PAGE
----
In critical pedagogy, teachers invite their students to reflect, ask questions and address the inequalities in their social structure; the students are also encouraged to find creative ways of problem solving. Jesus Christ, our Lord and teacher also employed various forms of teaching such as parables, questions and apprenticeship that created awareness amongst his disciples about the state of their society and vision of a just Kingdom of Heaven. The Word of God warns us about perishing due to lack of knowledge and wisdom. As a writer, Fr. Stan Swamy has employed critical pedagogy extensively and his service for the needy was well supported by his research, knowledge and analysis of the social context of the country. In his years served as the Director of Indian Social Institute, Bangalore, he is known to have begun a series of training programmes using various analytical tools to develop a class of informed youth about the state of the country. In 2010, he published a book about Under Trial Prisoners in Jharkhand, titled Jail Mein Band Qaidiyon ka Sach and based on those facts and data he filed a PIL at Jharkhand High Court seeking justice for the tribal under trial prisoners.
Fr. Stan Swamy called the Churches to Open Up and Help
A Church’s role in politics is bereft with conflicting stands and confusions. It’s a confusion which is rather a gift of modern and western secularism that we have bought so well. The Church’s role in politics is ethical and pertinent when it comes to policy formation. Our ethics are based on God’s compassion to his creation and to the humanity made in his image. In Fr. Stan’s struggle for justice, he had asked various local churches to collaborate in social activism. There were Churches which openly denied any participation in the people’s movement or in questioning the misuse of power. There was always this caution to not become too radical, the institutions were too scared to risk their structures and tradition. Fr. Stan warned this institutionalisation of churches to become a burden or an obstacle that prevents growth. He appealed for de-institutionalisation by opening the Churches to people’s movement and offering logistical support. He wanted the Churches to become open houses of hope for the people in the neighbourhood to acquire justice. He appealed the consecrated people to evolve a spirituality based on ‘Jesus of Nazareth’ and not on ‘Jesus of the Christians’. The former is revolutionary while the latter is being imprisoned inside our churches. When in Jharkhand, he established contacts and reached out to different human rights activists and organizations on how Jesuits could be at the service of the Adivasi. As a Church, we need to vision our engagement with the public as an act of commanded love.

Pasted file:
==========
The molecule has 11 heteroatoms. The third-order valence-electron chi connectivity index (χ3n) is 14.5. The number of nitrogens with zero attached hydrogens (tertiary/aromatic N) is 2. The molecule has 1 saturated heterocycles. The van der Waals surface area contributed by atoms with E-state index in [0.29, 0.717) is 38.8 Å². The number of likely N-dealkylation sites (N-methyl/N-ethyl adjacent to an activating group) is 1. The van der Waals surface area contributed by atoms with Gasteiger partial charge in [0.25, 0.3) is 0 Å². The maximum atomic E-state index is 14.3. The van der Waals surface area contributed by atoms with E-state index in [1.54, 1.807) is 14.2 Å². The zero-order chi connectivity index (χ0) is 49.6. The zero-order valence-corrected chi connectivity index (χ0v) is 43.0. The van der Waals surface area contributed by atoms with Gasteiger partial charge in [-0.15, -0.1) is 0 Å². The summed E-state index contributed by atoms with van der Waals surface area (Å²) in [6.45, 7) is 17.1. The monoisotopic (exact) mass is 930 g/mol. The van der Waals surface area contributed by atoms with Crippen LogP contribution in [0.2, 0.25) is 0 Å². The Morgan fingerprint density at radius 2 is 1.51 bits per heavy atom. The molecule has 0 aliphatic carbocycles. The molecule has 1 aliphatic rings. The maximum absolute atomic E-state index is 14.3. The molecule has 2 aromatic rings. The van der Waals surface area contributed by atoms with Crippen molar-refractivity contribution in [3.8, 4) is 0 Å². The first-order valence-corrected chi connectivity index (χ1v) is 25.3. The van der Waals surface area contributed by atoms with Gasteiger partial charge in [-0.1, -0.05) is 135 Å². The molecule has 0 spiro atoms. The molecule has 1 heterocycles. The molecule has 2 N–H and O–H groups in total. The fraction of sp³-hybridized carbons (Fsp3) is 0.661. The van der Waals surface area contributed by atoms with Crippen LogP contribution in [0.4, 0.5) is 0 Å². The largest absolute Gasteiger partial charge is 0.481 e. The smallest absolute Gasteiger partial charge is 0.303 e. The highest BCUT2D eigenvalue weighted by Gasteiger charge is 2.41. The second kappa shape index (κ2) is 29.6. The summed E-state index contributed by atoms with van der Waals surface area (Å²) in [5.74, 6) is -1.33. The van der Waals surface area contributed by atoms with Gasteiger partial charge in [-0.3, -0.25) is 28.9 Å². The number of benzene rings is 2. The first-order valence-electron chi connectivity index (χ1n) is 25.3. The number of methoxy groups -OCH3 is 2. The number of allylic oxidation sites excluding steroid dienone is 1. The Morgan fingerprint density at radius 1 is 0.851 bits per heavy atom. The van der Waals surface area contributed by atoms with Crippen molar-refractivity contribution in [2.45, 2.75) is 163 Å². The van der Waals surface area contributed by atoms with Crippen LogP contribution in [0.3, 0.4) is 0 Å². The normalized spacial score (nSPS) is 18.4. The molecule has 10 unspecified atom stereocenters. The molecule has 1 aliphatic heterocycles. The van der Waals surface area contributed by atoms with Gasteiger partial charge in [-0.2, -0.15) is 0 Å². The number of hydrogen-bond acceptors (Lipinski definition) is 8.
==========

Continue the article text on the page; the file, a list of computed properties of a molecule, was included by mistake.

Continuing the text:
As a community that mourns the loss of such a brave leader, it’s important to remind ourselves and meditate on what Jesus said before his crucifixion and ascendance, he asked us not to weep for him, but for us and our children.
“I would just add that what is happening to me is not unique. Many activists, lawyers, writers, journalists, student leaders, poets, intellectuals and others who stand for the rights of Adivasis, Dalits and the marginalised and express their dissent to the ruling powers of the country are being targeted. Grateful to all who have stood in solidarity.”
Fr. Stanislaus Lourduswamy
Bincy Mary George
Bincy is an educator. She can be reached at firstname.lastname@example.org